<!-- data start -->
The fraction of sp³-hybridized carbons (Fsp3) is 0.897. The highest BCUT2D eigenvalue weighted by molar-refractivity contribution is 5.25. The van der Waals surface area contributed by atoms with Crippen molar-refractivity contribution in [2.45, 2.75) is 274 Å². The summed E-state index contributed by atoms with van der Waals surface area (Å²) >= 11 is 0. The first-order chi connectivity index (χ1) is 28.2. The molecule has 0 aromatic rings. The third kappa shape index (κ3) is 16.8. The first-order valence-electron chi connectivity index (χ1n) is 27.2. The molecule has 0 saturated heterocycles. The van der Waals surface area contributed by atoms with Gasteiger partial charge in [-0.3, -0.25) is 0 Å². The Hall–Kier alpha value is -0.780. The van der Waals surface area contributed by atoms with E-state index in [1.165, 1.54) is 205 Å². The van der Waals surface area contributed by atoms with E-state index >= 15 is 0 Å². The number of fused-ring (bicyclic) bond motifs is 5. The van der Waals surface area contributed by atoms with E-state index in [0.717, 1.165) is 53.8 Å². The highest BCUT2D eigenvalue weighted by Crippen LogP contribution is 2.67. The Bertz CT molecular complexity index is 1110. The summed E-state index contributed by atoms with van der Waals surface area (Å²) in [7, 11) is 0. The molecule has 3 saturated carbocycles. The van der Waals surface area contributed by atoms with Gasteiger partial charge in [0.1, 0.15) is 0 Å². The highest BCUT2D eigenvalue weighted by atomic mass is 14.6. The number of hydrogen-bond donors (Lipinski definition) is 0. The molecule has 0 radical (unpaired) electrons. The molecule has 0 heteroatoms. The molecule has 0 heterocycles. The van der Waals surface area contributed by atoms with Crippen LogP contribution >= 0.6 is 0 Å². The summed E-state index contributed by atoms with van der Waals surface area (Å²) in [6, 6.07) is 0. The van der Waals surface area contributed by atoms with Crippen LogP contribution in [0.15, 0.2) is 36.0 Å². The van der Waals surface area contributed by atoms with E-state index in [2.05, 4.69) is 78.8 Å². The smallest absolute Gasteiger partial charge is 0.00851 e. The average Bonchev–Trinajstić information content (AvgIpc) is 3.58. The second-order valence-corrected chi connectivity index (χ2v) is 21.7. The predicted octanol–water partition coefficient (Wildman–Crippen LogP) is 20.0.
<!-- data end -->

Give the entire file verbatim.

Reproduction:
The fraction of sp³-hybridized carbons (Fsp3) is 0.897. The highest BCUT2D eigenvalue weighted by molar-refractivity contribution is 5.25. The van der Waals surface area contributed by atoms with Crippen molar-refractivity contribution in [2.45, 2.75) is 274 Å². The summed E-state index contributed by atoms with van der Waals surface area (Å²) >= 11 is 0. The first-order chi connectivity index (χ1) is 28.2. The molecule has 0 aromatic rings. The third kappa shape index (κ3) is 16.8. The first-order valence-electron chi connectivity index (χ1n) is 27.2. The molecule has 0 saturated heterocycles. The van der Waals surface area contributed by atoms with Gasteiger partial charge in [-0.3, -0.25) is 0 Å². The Hall–Kier alpha value is -0.780. The van der Waals surface area contributed by atoms with E-state index in [1.165, 1.54) is 205 Å². The van der Waals surface area contributed by atoms with E-state index >= 15 is 0 Å². The number of fused-ring (bicyclic) bond motifs is 5. The van der Waals surface area contributed by atoms with E-state index in [0.717, 1.165) is 53.8 Å². The highest BCUT2D eigenvalue weighted by Crippen LogP contribution is 2.67. The Bertz CT molecular complexity index is 1110. The summed E-state index contributed by atoms with van der Waals surface area (Å²) in [7, 11) is 0. The molecule has 3 saturated carbocycles. The van der Waals surface area contributed by atoms with Gasteiger partial charge in [0.1, 0.15) is 0 Å². The highest BCUT2D eigenvalue weighted by atomic mass is 14.6. The number of hydrogen-bond donors (Lipinski definition) is 0. The molecule has 0 radical (unpaired) electrons. The molecule has 0 heteroatoms. The molecule has 0 heterocycles. The van der Waals surface area contributed by atoms with Crippen LogP contribution >= 0.6 is 0 Å². The summed E-state index contributed by atoms with van der Waals surface area (Å²) in [6, 6.07) is 0. The van der Waals surface area contributed by atoms with Crippen LogP contribution in [0.15, 0.2) is 36.0 Å². The van der Waals surface area contributed by atoms with E-state index in [2.05, 4.69) is 78.8 Å². The smallest absolute Gasteiger partial charge is 0.00851 e. The average Bonchev–Trinajstić information content (AvgIpc) is 3.58. The second-order valence-corrected chi connectivity index (χ2v) is 21.7. The predicted octanol–water partition coefficient (Wildman–Crippen LogP) is 20.0.